Bilbo Baggins the Hobbit was just minding his own business, when his occasional visitor Gandalf the Wizard drops in one evening . One by one, a whole group of dwarves drop in, and before he knows it, Bilbo has joined their quest to reclaim their kingdom, taken from them by an evil dragon named Smaug. The only problem is that Gandalf has told the dwarves that Bilbo is an expert burglar, but he isn't.... Written by
Murray Chapman <firstname.lastname@example.org>
The second song sung by the dwarfs at Bag End, "Far o'er the misty mountains cold, To dungeons deep and caverns old, We must away ere break of day, To seek the pale enchanted gold," is a direct quote of the first verse of the book version (which has ten verses). See more »
Bilbo tells the dwarves to "run back to the wood-elf clearing" while he fights a rearguard action against the Mirkwood spiders. However, the company has not yet met the wood-elves. When they reach the clearing, Bilbo notes that the wood-elves "had returned, armed for battle". This is the first time we see the wood-elves. There is a scene from the book which was clearly scripted but is missing from the animation, where the starving dwarves attempt to gate-crash a gathering of wood-elves in a clearing. See more »
[Bilbo has entered the Lonely Mountain, which once housed a kingdom of dwarves, but which is now Smaug's lair - Smaug is sleeping on a hill of gems and other riches, but wakes up when Bilbo reaches the heart of the mountain]
Well, thief? I smell you, I feel your air - and I hear your breath. Come along! Help yourself; there's plenty, AND to spare.
[who is invisible]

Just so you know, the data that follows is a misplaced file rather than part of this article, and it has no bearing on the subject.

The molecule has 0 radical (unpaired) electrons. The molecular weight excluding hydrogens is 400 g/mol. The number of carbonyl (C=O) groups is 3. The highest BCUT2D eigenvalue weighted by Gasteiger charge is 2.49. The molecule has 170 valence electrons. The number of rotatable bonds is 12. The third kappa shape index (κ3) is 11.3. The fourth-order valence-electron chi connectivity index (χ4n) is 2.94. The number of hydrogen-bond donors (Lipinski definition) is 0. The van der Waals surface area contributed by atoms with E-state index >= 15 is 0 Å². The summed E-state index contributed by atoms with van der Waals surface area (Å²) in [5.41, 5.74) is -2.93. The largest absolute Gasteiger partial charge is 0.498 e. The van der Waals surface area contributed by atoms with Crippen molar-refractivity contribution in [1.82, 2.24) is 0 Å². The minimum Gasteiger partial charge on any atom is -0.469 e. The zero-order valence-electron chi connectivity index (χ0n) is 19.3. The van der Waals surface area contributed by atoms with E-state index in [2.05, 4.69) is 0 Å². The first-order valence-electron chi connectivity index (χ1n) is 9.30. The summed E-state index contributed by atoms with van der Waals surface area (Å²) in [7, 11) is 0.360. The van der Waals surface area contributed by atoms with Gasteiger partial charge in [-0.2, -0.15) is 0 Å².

Oh... thank you, Smaug the Magnificent! I did not come for wealth. I wish only to have a look at you, and see if you are truly as ...
[...] See more »
Many Tolkien fans who have written reviews say that this movie has done bad things to the book. They say it oversimplifies it, that it takes out parts that shouldn't've been taken out, that it turns it from a novel for mature readers into a movie for 'kids'. I've read the book, and been watching this movie for many years. I have to disagree that this is a movie just for children-- when I was younger and watched this movie, I did not realize the philosophical lessons present from beginning to end. Bilbo begins his day just like any other day-- he washes his dishes, cleans his hobbit hole, and leaves it to go outside and smoke his pipe. Then, from the suddeness of destiny, his life is changed. He's taken from his quiet home in the Shire, to begin his Greatest Adventure. An adventure that changes him from shy, unsure, afraid, and reluctant, into a confident, wiser, and better man. "The Chances, the Changes, are all yours to make. The mold of your life is in your hands to break." This happens to all of us in our lives. We leave our happy, unknowing-of-danger homes, and are taken through hard times, until finally, we take those steps into the cave, and we face our fears. "...but to take those last steps. That would be the bravest of all things. Whatever happens afterwards is nothing."
The songs are beautiful, with tunes that will have you humming at work. The song 'The Greatest Adventure', if you listened to carefully, can tell you much about what you will have to do in your own hard times. This is a beautiful, wonderful movie. Not just the animation and the music, but the lesson it can teach.
"So, Mr. Bilbo Baggins... Do you turn back?"
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